Plans drawn up by Welsh government will restrict the use of cages for farmed animals
A five year plan drawn up by ’Welsh government will restrict the use of cages for farmed animals and will see CCTV installed in all salughterhouses.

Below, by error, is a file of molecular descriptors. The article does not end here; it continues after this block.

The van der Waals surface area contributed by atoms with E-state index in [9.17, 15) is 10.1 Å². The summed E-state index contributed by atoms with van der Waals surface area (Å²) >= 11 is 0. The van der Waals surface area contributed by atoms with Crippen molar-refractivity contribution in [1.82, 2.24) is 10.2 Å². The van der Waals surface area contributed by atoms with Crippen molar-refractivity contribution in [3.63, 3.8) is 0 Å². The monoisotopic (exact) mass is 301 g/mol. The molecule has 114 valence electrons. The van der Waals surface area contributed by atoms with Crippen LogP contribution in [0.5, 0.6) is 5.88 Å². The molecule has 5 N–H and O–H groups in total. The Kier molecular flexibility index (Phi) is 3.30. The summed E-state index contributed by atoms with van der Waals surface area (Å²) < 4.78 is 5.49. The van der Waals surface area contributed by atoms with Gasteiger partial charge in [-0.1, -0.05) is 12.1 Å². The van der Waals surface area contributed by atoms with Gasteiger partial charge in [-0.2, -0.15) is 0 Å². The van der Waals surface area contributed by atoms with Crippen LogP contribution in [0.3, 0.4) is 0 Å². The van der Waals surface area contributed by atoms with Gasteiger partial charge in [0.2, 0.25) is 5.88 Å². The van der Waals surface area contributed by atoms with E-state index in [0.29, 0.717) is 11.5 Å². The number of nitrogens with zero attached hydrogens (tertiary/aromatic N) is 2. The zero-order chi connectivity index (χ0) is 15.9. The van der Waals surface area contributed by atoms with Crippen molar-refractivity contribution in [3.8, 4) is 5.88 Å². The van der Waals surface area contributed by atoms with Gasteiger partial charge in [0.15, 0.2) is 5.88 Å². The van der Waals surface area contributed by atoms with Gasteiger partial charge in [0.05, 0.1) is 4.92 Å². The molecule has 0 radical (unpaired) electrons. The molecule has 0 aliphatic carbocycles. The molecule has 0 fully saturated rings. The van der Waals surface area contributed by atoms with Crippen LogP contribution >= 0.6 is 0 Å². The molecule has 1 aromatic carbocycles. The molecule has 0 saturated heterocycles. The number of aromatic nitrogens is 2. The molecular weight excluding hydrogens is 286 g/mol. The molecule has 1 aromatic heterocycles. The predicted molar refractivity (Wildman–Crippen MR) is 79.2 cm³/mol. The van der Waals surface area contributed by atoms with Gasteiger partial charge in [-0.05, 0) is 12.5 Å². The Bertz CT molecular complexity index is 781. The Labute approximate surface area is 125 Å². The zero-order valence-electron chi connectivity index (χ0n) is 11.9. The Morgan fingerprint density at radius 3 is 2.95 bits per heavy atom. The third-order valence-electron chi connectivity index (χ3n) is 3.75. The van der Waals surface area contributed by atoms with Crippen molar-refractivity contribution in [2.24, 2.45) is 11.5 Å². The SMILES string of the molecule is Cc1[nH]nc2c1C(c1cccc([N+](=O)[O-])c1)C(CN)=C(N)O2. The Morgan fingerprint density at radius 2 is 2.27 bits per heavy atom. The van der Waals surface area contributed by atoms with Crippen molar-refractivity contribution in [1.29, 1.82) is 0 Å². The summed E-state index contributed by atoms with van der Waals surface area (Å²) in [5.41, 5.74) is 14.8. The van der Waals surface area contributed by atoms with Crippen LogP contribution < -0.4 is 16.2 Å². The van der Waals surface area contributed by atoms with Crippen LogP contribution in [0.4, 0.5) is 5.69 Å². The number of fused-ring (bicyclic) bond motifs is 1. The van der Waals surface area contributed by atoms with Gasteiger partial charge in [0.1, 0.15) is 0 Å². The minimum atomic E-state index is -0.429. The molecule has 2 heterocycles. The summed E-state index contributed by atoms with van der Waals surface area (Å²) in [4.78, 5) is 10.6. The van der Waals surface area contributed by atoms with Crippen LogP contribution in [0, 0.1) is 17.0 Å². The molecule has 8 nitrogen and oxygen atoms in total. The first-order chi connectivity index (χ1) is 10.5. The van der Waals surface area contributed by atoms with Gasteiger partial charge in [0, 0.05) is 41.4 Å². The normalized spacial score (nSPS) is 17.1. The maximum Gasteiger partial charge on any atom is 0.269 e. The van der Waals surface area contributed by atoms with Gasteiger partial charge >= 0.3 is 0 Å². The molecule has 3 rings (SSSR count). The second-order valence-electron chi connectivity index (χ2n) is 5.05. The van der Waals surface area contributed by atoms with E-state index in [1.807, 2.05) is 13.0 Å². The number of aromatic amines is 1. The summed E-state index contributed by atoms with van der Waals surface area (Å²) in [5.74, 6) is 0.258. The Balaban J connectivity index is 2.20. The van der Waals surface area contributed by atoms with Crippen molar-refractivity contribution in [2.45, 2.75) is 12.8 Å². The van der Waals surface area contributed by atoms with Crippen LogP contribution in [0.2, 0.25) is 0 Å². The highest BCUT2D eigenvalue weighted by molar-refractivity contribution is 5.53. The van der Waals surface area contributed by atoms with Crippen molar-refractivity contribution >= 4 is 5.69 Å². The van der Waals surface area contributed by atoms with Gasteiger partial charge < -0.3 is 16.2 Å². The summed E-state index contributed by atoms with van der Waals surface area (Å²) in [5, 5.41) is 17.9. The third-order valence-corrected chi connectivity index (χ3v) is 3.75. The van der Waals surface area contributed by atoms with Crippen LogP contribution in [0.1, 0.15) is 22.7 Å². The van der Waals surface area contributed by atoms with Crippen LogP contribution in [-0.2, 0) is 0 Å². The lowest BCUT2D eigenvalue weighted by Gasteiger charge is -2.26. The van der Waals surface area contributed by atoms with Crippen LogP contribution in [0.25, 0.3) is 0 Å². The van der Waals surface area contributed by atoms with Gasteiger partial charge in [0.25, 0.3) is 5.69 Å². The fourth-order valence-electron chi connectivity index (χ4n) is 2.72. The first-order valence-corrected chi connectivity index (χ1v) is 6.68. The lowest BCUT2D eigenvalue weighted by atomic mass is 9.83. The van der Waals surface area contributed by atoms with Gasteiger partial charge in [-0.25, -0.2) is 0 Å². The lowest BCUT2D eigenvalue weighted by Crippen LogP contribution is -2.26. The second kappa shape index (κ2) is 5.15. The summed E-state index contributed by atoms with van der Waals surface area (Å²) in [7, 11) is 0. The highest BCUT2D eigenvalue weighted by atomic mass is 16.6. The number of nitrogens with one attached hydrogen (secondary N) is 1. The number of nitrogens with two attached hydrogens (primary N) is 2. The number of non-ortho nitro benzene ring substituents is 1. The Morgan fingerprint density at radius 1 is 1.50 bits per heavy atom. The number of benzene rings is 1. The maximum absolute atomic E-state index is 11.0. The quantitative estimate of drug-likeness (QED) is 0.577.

Animal welfare inspectors will also be expected to improve their qualifications to raise their professinal status.The requirements are laid out in the plan which was published on Thursday (November 4) by rural affairs minister Lesley Griffiths,It aims to outlines steps towards achieving the ambition of ensuring a good quality of life for all animals in Wales.The government says its Animal Welfare Plan for Wales builds on what has already been achieved since the devolution of animal welfare powers in 2006. It outlines how the Welsh Government will take forward its animal welfare commitments in its Programme for Government, and other measures to further improve animal welfare. The plan also includes a broad range of ongoing animal welfare policy work, including statutory guidance for existing regulations, licensing of animal exhibits, welfare of animals in transport, and Codes of Practice. Finally, it describes how the Welsh Government will work collaboratively with the other UK governments to further the animal welfare agenda, for example through the forthcoming Animal Welfare (Kept Animals) Bill.The Programme for Government commitments captured in the plan are:- To develop a national model for the regulation of animal welfare, introducing registration for animal welfare establishments, commercial breeders for pets or for shooting, and animal exhibits;- To Improve the qualifications for animal welfare inspectors to raise their professional status;- To require CCTV in all slaughterhouses;- To restrict the use of cages for farmed animals.To mark the publication, the Minister visited Greenmeadow Community Farm near Cwmbran.Minister for Rural Affairs Lesley Griffiths said: "I’m very proud of what has already been achieved in Wales in animal welfare. ’’But there is more to do. Our long-term ambition is for every animal in Wales to have a good quality of life. Today’s plan outlines steps towards achieving that ambition."We will work with all partners to take forward our commitments. This includes further boosting protection for pets by looking at registration of animal welfare establishments, enhancing the much-valued animal welfare inspection profession through improved qualifications, and looking at how we can minimise the use of cages for farmed animals."I’m also pleased to confirm that we will be requiring all slaughterhouses in Wales to have CCTV - while the vast majority already do we will ensure this is the case for all."Achieving a good quality of life for all animals is ambitious, but that is what we must aim for."Chief Veterinary Officer for Wales, Christianne Glossop said: "Well cared for animals are more often healthy and contented animals. Preventing disease and injury in the first place is always the better option. ’’Having high animal welfare standards ensures their needs are met, whether they are companion animals or farmed livestock."The plan we are publishing today builds on what has already been achieved in the field of animal welfare, ensuring we continue to improve as we work towards the ambition of a good quality of life for all animals kept in Wales."Partnership working will be key to the success of the plan. A key component relates to the enforcement of current and future legislation and, in support of this, a Local Authority Enforcement Project, working in collaboration with Trading Standards Wales, is currently in its second year.Strategic lead and trading standards and animal health manager for Monmouthshire County Council Gareth Walters has welcomed the plan. He said: "The Local Authority Enforcement project has recently overseen the appointment of eight new Animal Licensing Officers. They will offer crucial support required by local authority animal health services by providing a shared resource across Wales as a recognised point of expertise. The new officers will enable existing animal health officers to focus on wider animal health and welfare work."The forthcoming launch of an online information system may develop into a single point of reference for licence applications in support of the Welsh Government’s ’National Model’ commitment, while the development of an animal licensing qualification will complement the Animal Health and Welfare professional qualification provided by the Chartered Trading Standards Institute launched earlier this year. ’’These qualifications will provide the foundation which existing and future officers require to ensure knowledge and understanding, alongside access to specialised training where necessary."
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